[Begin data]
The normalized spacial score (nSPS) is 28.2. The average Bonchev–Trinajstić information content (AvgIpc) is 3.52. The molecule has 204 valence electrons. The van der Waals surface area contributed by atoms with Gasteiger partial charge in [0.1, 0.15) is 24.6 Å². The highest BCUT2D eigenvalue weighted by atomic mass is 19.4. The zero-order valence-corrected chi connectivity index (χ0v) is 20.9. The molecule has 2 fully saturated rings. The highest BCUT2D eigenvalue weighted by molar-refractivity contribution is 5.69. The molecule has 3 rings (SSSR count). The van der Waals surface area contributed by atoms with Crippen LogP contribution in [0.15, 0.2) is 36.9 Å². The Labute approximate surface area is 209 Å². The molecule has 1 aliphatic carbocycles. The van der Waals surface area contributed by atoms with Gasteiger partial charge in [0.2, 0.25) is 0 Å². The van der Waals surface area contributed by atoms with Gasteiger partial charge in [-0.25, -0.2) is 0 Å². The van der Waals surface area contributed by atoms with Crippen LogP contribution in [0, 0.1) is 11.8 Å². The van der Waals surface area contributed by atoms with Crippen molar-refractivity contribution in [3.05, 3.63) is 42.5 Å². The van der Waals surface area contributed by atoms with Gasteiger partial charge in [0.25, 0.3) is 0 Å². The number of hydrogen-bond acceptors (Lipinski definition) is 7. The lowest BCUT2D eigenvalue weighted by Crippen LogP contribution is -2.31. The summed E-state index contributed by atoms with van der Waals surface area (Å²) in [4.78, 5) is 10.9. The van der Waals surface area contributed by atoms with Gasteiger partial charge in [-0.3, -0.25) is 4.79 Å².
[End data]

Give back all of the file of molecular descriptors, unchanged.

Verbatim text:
The normalized spacial score (nSPS) is 28.2. The average Bonchev–Trinajstić information content (AvgIpc) is 3.52. The molecule has 204 valence electrons. The van der Waals surface area contributed by atoms with Gasteiger partial charge in [0.1, 0.15) is 24.6 Å². The highest BCUT2D eigenvalue weighted by atomic mass is 19.4. The zero-order valence-corrected chi connectivity index (χ0v) is 20.9. The molecule has 2 fully saturated rings. The highest BCUT2D eigenvalue weighted by molar-refractivity contribution is 5.69. The molecule has 3 rings (SSSR count). The van der Waals surface area contributed by atoms with Crippen LogP contribution in [0.15, 0.2) is 36.9 Å². The Labute approximate surface area is 209 Å². The molecule has 1 aliphatic carbocycles. The van der Waals surface area contributed by atoms with Gasteiger partial charge in [0.2, 0.25) is 0 Å². The van der Waals surface area contributed by atoms with Gasteiger partial charge in [-0.25, -0.2) is 0 Å². The van der Waals surface area contributed by atoms with Crippen LogP contribution in [0, 0.1) is 11.8 Å². The van der Waals surface area contributed by atoms with Crippen molar-refractivity contribution in [3.05, 3.63) is 42.5 Å². The van der Waals surface area contributed by atoms with Gasteiger partial charge in [0.25, 0.3) is 0 Å². The number of hydrogen-bond acceptors (Lipinski definition) is 7. The lowest BCUT2D eigenvalue weighted by Crippen LogP contribution is -2.31. The summed E-state index contributed by atoms with van der Waals surface area (Å²) in [4.78, 5) is 10.9. The van der Waals surface area contributed by atoms with Gasteiger partial charge in [-0.3, -0.25) is 4.79 Å².